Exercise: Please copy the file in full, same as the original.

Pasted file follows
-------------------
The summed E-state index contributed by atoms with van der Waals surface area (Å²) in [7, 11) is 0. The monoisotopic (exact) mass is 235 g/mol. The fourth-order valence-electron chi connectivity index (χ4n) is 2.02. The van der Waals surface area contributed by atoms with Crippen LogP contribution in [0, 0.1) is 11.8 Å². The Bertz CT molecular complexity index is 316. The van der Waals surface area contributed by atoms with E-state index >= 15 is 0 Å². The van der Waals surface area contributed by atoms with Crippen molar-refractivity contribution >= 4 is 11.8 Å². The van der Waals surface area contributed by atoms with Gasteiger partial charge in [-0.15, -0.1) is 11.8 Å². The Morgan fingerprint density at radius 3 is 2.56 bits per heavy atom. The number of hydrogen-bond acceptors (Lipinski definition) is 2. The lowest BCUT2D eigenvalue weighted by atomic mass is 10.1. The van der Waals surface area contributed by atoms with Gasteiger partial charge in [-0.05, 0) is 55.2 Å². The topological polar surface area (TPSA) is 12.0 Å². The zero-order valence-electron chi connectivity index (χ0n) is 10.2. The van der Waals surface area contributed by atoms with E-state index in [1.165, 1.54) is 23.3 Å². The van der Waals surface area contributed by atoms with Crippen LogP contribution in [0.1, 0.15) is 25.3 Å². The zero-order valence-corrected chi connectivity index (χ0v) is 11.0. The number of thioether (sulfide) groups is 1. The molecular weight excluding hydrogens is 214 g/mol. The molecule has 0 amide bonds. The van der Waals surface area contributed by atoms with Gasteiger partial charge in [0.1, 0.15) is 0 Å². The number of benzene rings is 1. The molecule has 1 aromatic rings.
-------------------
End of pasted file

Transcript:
The summed E-state index contributed by atoms with van der Waals surface area (Å²) in [7, 11) is 0. The monoisotopic (exact) mass is 235 g/mol. The fourth-order valence-electron chi connectivity index (χ4n) is 2.02. The van der Waals surface area contributed by atoms with Crippen LogP contribution in [0, 0.1) is 11.8 Å². The Bertz CT molecular complexity index is 316. The van der Waals surface area contributed by atoms with E-state index >= 15 is 0 Å². The van der Waals surface area contributed by atoms with Crippen molar-refractivity contribution >= 4 is 11.8 Å². The van der Waals surface area contributed by atoms with Gasteiger partial charge in [-0.15, -0.1) is 11.8 Å². The Morgan fingerprint density at radius 3 is 2.56 bits per heavy atom. The number of hydrogen-bond acceptors (Lipinski definition) is 2. The lowest BCUT2D eigenvalue weighted by atomic mass is 10.1. The van der Waals surface area contributed by atoms with Gasteiger partial charge in [-0.05, 0) is 55.2 Å². The topological polar surface area (TPSA) is 12.0 Å². The zero-order valence-electron chi connectivity index (χ0n) is 10.2. The van der Waals surface area contributed by atoms with E-state index in [1.165, 1.54) is 23.3 Å². The van der Waals surface area contributed by atoms with Crippen LogP contribution in [0.1, 0.15) is 25.3 Å². The zero-order valence-corrected chi connectivity index (χ0v) is 11.0. The number of thioether (sulfide) groups is 1. The molecular weight excluding hydrogens is 214 g/mol. The molecule has 0 amide bonds. The van der Waals surface area contributed by atoms with Gasteiger partial charge in [0.1, 0.15) is 0 Å². The number of benzene rings is 1. The molecule has 1 aromatic rings.